James Saracini is the communications manager at GRACE, where he manages social media strategy and contributes to various communications projects. Having spent years helping manage small and large organizations' communications efforts, he's excited to work at the intersection of food and the environment. James also volunteers for community-building organizations, another cause he cares a lot about. He holds a BJ in Journalism and a BA in English from the University of Missouri. James' family owns a small farm in Missouri and he loves talking about stewardship and sustainability.
From her extensive background in food law and her current role at the First Nations Development Institute, A-dae Romero-Briones has a unique vantage point from which to speak about the intersection of food sovereignty, environmental justice and indigenous rights. Prepare to get inspired!
How did corn go from a traditional American staple crop to an industrial product? Check out our new infographic and learn what the history of corn can teach us about the industrialization of the food system.
While you may agree with one of our staff, who said Valentine's Day (the holiday responsible for the sale of 58 million pounds of chocolate) is "mostly a lamentable shakedown perpetuated to promote superfluous consumption," we also know you probably care a lot about chocolate. So here are the details!
So, it's 2017. The new year. Lots of changes will be taking place in 2017, most of them we can't control. Which is why our personal food choices matter now more than ever. This is where New Year's resolutions can come in handy. Resolving to be more sustainable in the new year is a great way to make the world a better place and your life a healthier one.
Since it's our mission to help everyone make more sustainable choices (even exasperating relatives), we're here with tips to help you make some headway when it comes to convincing them that sustainability matters. Fun practice sheet included!
We'd wager that at some point in your life, probably when you were a little kid, you stood under an oak tree holding an acorn and looked up thinking, "that big tree came from this little thing?" You may be surprised to learn that for many cultures' ancestors, the acorn was more than just a symbol of the wonders of life - it was a major food staple.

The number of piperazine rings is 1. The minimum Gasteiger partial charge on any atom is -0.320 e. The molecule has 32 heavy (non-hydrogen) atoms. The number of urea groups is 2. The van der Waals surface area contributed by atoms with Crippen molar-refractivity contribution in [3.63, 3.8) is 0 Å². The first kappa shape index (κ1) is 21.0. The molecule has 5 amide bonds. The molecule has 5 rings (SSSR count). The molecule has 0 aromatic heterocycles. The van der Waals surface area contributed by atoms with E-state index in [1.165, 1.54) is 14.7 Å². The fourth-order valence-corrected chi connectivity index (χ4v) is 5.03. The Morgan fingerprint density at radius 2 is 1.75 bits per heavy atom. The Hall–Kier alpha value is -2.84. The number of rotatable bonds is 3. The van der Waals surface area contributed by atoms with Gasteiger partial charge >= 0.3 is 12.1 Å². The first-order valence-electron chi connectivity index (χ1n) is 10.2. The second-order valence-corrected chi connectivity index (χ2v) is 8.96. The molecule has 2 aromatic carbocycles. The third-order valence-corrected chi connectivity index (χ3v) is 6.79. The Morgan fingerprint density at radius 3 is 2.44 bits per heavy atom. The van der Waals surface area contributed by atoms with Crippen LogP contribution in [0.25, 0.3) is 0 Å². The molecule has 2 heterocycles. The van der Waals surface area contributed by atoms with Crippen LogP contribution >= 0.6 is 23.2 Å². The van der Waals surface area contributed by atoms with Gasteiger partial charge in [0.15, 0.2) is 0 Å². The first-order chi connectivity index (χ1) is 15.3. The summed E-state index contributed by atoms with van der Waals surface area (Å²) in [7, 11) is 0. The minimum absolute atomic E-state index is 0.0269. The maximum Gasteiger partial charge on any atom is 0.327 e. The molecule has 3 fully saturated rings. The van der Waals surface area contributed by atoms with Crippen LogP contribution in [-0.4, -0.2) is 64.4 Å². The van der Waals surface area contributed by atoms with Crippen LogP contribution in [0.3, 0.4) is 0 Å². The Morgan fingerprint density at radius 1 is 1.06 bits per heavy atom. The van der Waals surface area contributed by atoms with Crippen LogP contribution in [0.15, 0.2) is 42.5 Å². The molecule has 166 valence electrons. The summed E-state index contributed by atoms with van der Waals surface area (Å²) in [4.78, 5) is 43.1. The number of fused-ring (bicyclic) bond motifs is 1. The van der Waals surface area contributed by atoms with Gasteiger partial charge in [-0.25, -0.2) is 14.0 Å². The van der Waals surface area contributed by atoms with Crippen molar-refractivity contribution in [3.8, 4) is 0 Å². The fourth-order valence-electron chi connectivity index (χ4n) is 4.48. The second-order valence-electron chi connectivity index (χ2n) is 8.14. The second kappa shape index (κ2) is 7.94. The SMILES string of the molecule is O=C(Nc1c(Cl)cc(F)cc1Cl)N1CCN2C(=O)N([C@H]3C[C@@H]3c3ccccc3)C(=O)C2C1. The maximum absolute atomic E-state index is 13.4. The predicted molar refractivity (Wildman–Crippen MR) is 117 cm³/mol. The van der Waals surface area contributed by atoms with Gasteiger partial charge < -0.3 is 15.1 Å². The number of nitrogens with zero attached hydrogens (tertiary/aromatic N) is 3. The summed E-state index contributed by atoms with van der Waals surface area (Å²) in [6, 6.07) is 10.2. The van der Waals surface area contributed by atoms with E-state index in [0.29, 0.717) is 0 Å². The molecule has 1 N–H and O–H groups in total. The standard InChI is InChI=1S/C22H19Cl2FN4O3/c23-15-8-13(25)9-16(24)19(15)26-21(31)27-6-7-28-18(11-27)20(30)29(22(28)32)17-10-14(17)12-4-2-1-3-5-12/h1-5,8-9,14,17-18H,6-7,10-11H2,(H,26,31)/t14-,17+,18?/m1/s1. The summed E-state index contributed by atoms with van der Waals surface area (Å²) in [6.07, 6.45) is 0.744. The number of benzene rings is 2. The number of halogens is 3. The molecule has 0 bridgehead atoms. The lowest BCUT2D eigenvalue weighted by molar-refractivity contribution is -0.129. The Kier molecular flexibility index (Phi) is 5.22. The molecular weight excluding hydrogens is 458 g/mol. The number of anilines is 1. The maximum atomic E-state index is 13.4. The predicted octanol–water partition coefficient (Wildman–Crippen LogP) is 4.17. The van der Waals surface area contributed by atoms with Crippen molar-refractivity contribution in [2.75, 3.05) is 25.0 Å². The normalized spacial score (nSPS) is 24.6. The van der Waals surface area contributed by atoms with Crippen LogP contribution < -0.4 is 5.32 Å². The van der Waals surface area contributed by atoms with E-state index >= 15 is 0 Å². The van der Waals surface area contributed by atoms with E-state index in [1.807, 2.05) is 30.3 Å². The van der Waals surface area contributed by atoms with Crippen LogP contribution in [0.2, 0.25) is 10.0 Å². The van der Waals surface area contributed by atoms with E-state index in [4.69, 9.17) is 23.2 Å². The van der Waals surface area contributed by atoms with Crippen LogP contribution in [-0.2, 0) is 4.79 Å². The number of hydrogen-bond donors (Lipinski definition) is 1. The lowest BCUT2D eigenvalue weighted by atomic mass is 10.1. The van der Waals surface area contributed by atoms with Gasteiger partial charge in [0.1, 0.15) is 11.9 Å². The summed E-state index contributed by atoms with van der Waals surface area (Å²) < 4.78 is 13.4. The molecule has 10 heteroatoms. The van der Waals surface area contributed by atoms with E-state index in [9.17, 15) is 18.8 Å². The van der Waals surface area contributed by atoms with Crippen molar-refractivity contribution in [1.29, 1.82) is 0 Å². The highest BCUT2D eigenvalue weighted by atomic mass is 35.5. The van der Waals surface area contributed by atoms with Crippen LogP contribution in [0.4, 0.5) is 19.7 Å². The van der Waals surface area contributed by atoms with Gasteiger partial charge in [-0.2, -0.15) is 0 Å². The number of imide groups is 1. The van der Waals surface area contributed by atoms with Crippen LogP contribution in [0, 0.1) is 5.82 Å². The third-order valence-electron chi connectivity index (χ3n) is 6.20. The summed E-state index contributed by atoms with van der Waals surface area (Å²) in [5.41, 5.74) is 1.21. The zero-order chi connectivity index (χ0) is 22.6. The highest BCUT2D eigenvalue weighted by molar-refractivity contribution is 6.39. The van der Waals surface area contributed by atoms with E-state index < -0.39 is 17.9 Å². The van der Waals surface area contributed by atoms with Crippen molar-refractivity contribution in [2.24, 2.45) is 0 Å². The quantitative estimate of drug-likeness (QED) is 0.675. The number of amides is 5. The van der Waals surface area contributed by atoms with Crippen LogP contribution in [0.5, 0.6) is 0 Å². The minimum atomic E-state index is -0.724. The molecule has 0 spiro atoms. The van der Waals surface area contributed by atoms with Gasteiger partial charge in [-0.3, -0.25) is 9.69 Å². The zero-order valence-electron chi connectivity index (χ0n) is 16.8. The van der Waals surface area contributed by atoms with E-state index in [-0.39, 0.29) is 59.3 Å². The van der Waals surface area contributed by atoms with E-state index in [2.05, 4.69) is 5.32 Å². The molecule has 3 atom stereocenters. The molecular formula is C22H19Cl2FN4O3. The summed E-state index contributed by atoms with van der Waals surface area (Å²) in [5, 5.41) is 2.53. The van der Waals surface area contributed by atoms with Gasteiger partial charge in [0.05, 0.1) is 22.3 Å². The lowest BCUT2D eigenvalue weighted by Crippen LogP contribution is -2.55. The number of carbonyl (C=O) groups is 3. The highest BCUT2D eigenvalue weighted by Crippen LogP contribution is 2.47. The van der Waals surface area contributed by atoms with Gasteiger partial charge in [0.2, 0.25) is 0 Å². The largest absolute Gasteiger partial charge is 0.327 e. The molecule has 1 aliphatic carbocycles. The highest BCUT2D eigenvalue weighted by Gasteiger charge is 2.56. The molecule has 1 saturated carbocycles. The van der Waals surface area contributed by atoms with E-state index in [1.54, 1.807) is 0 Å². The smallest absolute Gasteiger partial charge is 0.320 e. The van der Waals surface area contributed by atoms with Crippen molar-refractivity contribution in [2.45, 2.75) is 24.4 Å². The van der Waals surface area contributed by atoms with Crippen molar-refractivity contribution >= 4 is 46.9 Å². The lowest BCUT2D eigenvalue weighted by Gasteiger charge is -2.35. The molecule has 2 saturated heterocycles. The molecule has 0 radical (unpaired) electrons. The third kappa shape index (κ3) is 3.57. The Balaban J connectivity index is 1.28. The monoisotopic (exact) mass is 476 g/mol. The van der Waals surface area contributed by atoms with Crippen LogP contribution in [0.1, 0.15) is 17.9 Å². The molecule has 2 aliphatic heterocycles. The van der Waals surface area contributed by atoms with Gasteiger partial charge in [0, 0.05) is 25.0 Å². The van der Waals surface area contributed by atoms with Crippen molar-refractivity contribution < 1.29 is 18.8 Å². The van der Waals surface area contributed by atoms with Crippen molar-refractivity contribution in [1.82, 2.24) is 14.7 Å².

We first met Michael Lewis of The Growing Warriors Project at Farm Aid 2015 where he and his fellow farmers presented the first United States flag to be made of American-grown hemp in nearly a century. We're excited to report that the partnership that made the flag was featured in a great new documentary, titled "Harvesting Liberty."
In this Ecocentric Heroes series we shine a light on food, agriculture and sustainability educators in higher education around the US. This installment features the amazing Rose Hayden-Smith, the historian, food system advocate and inspiring writer behind UC Food Observer.
The woods of North America are a veritable cornucopia of food - plenty of it really yummy. A great example is the pawpaw, America's largest indigenous fruit! With a tropical taste, a variety of culinary uses and a large range, it's a shame that pawpaws aren't a snack staple. Go out and get a hold of one of these super local fruits!
We're proud to have been part of Farm Aid's HOMEGROWN Village so that we could share the Eat Well Guide with so many family farm supporters! Click through our photo slideshow to get a feel for the Farm Aid festivities!
The production of milk - overwhelmingly milk from cows - is a massive industry that employs thousands of people. And, with wide differences between how milk is produced in Concentrated Animal Feeding Operations versus the methods of smaller sustainable farmers, knowing what milk to buy is important.
Whether or not you eat beef or consume dairy, America's relationship with cattle is incredibly important to understand. And, if you want to get truly informed about the state of the cattle industry and how we could improve it to be more sustainable, there's no more exhaustive book out there than "Cowed" by Dennis Hayes and Gail Boyer Hayes.
To commemorate Farm Aid's 30th year, we'll be joining other good food advocates at the Farm Aid 30 concert! This year it will be held in downtown Chicago at the FirstMerit Bank Pavilion at Northerly Island on September 19!
It's a cryin' shame that blackberries and raspberries get such prime billing when fresh mulberries are more common - and often free. Unlike money, they literally grow on trees! Whether you're a newbie or a longtime mulberry lover, it's a safe bet that there's a mulberry tree near you somewhere - go out and eat some before they go to the birds!
Since gardening was "invented" around 12,000 years ago, the skills and tools associated with the craft have evolved constantly. In fact, the traditional approach to gardening is to always update how it's done. To help you keep on the cutting edge, we'll cover a myriad of ways modern techniques and tools can be used to improve your gardening game.
Sassafras is kind of a big deal. Without it the whole history of the US might have played out differently. Also, we wouldn't have root beer or filé gumbo. Depending on whom you ask, sassafras is either a folk remedy or a dangerous carcinogen. We'll leave you to decide: bad seed or beneficial buddy?